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nikhil sharma
nikhil sharma

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Making Sustainable Websites

Over the past few years, hundreds of people have died in climate change-related natural disasters all over the world and experts say it will only keep getting worse if measures are not taken.

From summer of fire and record floods to freak frosts and locust invasions, experts say man-made climate change is wreaking havoc on the world's weather.

But what does that have to do with web development?

Should you as a web developer do anything, apart from putting your PC/Mac to sleep, when you leave it for lunch?

Well, it's relevant for everyone, but it's important for web developers, because we develop websites for the internet — that currently consumes 416.2TWh annually.

That's more energy than the entire UK!

According to Website Carbon :

The average web page tested produces 1.76 grams CO2 per page view. For a website with 10,000 monthly page views, that's 211 kg CO2 per year.

When you think of the major industries contributing to those emissions, few suspects that come to mind are energy, aviation, agriculture etc. But you will be surprised that global internet usage contributes to ~3% of global carbon emissions which is equivalent to carbon emissions of the entire aviation industry.

Did you know we need to cut by 60% of our net global emissions by 2060 to stabilize the climate and prevent catastrophic effects from global climate change? And that’s a conservative estimate.

Image showing pollution caused by industries

Power Of Compounding

In February of 2020, a web developer named Danny Von Kooten decided to update a popular Wordpress plugin that he created and maintains, Mailchimp for Wordpress . The change? Remove one, 20kb javascript dependency. The impact? An estimated reduction in global emissions of 59kg CO2 per month.

when you reduce complexity in one area, it compounds into others — a 20kb reduction in javascript isn’t just _20kbs less for the end user — it’s 20kb less on the server, 20kb less on the CDN, 20kb less for the user, _and, in the case of Javascript (one of the most CPU-intensive assets we can serve on the web), many saved computational cycles. The net effect is far larger than the initial reduction.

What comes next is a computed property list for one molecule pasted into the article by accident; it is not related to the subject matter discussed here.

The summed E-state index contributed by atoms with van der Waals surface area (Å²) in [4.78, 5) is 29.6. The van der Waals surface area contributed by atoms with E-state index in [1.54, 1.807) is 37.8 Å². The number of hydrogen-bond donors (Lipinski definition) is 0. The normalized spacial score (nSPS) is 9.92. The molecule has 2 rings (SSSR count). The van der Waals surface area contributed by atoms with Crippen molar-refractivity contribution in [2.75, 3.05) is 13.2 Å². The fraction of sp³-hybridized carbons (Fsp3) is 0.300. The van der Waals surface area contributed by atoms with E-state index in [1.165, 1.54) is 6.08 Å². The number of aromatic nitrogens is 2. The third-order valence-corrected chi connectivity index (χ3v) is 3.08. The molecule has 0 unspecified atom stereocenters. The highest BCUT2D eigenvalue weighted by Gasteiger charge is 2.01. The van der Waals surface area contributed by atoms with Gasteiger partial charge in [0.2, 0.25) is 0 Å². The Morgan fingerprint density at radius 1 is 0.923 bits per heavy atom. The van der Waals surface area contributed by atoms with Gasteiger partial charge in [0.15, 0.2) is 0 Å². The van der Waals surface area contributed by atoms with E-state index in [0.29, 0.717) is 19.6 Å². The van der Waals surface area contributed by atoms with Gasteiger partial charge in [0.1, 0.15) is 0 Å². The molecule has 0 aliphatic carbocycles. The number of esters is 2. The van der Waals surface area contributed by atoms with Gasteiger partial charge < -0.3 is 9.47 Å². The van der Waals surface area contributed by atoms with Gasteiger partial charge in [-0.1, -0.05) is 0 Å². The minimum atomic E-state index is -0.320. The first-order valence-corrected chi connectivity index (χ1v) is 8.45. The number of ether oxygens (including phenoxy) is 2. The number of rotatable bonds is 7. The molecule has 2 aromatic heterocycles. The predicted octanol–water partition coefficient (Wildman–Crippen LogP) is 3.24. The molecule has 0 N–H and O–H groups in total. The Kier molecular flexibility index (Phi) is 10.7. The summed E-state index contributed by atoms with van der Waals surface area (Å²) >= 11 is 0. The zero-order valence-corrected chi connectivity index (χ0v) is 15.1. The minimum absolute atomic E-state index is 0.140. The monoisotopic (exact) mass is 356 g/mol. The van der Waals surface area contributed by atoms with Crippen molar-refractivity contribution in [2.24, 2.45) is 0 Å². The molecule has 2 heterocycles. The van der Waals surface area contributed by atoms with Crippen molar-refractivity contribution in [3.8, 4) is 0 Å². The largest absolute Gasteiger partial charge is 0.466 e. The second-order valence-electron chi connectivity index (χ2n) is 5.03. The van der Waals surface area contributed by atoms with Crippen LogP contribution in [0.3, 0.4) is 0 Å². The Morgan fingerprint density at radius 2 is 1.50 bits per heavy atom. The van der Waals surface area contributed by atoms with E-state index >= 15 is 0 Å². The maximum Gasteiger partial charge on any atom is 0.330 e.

Measure To Reduce Carbon Emissions

Let's have a look at some of the things we can easily do:

  • Choose a green hosting provider

To know whether you are using green hosting provider or not, you can visit The Green Web Foundation

If your website is green, you receive a flair!

Image showing green web foundation badge when website is using green hosting provider

  • Choose a green CDN

For CDN's, almost the same principles apply, as when choosing a hosting provider.

You shouldn't have to worry about the location of the CDN, as most of them have locations all over the world, and thus will place your data close to it's core user base.

  • Prevent battery-drain

If the website is heavy on Javascript and assets that will lead to faster discharge of battery. Here is where web developers can actually do something !

Try to use Javascript only when needed.

Javascript provides Observers that can greatly impact website like IntersectionObserver, MutationObserver, ResizeObserver, PerformanceObserver. Try to use these observers in scenarios applicable.

  • Reduce network-traffic

The most important thing you can do to lower your website carbon emissions, is by reducing the network-traffic on your site.

Some of the implementations that we can do are use of lazy loading images, responsive images correctly, lazy loading videos, do not auto play videos, caching strategies.

  • Simplify the user-journey

I think everyone have tried to look for "shipping cost" on an ecommerce-site, and, not being able to find any relevant information, added an item to the basket.

With _still _no info on "shipping-cost", I've personally then filled out dummy contact-details until I _finally _reached a page with the calculated shipping-cost — which were then too high, and I abandoned the site!

I've no idea what the carbon emission footprint is for all these sites with miserable user-journeys, but I assume it's a lot!

So, focus on simplifying the user journey and provide insights and information as easily as possible!

The web can be sustainable, and in making it sustainable, we can ensure that its treasures are available and accessible to all, now and into the future. The web is the largest, publicly-accessible library we have ever known. It’s worth asking ourselves — what can we do to make sure that it lasts, for generations to come?


Thanks for reading!

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